TREASURIES-Prices pare gains before 7-year auction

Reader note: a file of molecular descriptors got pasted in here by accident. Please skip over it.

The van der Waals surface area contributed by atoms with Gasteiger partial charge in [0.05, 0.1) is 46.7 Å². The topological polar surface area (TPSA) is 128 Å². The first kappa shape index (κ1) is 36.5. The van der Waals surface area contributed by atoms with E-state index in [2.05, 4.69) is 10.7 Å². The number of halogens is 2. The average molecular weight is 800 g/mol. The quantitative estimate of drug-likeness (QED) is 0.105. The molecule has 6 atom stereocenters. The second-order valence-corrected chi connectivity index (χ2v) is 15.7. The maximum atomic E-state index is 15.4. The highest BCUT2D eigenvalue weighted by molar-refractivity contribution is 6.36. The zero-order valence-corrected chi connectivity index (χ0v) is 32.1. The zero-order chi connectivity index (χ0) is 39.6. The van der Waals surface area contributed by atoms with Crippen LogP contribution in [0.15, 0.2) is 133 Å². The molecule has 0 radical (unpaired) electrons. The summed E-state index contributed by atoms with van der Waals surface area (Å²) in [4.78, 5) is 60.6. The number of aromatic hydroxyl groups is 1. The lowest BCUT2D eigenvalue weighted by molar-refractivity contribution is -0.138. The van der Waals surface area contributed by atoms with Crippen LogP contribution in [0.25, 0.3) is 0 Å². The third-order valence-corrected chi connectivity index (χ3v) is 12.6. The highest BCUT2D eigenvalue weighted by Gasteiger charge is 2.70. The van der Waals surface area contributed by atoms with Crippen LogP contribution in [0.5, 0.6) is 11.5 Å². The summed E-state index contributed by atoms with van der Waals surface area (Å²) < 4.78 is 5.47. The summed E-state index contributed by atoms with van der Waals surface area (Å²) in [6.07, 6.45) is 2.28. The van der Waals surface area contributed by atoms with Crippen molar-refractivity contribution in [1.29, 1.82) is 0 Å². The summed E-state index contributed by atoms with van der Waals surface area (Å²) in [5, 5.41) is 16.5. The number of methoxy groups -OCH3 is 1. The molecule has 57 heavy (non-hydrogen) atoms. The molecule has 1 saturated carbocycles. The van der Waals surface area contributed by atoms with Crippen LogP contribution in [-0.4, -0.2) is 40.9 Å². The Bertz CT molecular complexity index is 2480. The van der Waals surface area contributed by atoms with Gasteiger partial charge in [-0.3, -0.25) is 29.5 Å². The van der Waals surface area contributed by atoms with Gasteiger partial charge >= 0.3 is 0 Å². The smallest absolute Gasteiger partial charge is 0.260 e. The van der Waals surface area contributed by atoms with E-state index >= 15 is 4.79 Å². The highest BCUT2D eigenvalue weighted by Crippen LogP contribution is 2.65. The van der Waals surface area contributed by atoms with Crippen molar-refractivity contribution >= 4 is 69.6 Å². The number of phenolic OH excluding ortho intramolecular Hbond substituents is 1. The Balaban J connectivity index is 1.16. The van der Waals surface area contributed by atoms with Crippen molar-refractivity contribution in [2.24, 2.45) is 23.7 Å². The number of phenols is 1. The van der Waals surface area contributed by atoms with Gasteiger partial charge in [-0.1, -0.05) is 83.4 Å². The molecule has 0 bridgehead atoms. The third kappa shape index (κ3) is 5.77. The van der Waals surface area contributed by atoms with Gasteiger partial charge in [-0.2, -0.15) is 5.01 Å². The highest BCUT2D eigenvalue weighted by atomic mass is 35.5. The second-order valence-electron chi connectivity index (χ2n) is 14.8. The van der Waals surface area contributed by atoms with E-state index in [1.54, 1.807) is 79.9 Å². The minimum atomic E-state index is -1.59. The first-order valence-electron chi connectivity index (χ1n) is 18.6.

* Looming U.S. spending cuts feed safety bid * Month-end extension buying seen adding bond bid * Treasury to auction $29 billion seven-year notes * Fed buys $5.02 billion debt due 2017 By Karen Brettell NEW YORK, Feb 27 (Reuters) - U.S Treasuries pared most of their earlier price gains on Wednesday as investors prepared for the Treasury to auction new seven-year notes. Small price gains were maintained on safety buying on worries over the automatic U.S. spending cuts due to take effect on Friday unless lawmakers reach a budget deal and on the political uncertainty in Italy. Portfolio readjustments ahead of the month-end also supported prices. "There is still that uncertainty bid and a little bit of a technical bid," said Lou Brien, market strategist at DRW Trading in Chicago. A rally in some Treasuries futures contracts may have also boosted the cash bond market. Some contracts traded at levels that sparked technical buying, Brien said. Benchmark 10-year Treasuries were last up 2/32 in price to yield 1.88 percent, down from 1.89 percent late on Tuesday. The prices have rallied since yields hit around 2 percent last week. Traders said the notes may next test resistance at around 1.82 percent. Thirty-year Treasuries bonds gained 5/32 in price to yield 3.07 percent, down from 3.08 percent late on Tuesday. The Treasury will auction $29 billion in seven-year notes on Wednesday, the final sale of $99 billion in new supply this week. Treasuries gained earlier on Wednesday even after data showed a jump in durable goods orders, excluding aircraft. "The durable goods report was better than the headline report and the market barely backed up at all," said Charles Comiskey, head of Treasuries trading at Bank of Nova Scotia in New York. Bonds had gotten a boost after Federal Reserve Chairman Ben Bernanke on Tuesday strongly defended the U.S. central bank's bond purchase program. The Fed bought $5.02 billion in debt due 2017 on Wednesday as part of this effort. "Bernanke reassured on the continuation of quantitative easing, and I think that you probably had the long end a little bit oversold," Brien said. Bernanke's comments came after the release last week of the latest Fed minutes showed that some policymakers were increasingly cautious about continuing the bond purchases, heightening speculation that the Fed might end the buybacks before year-end. Bernanke on Wednesday repeated his testimony to Congress.
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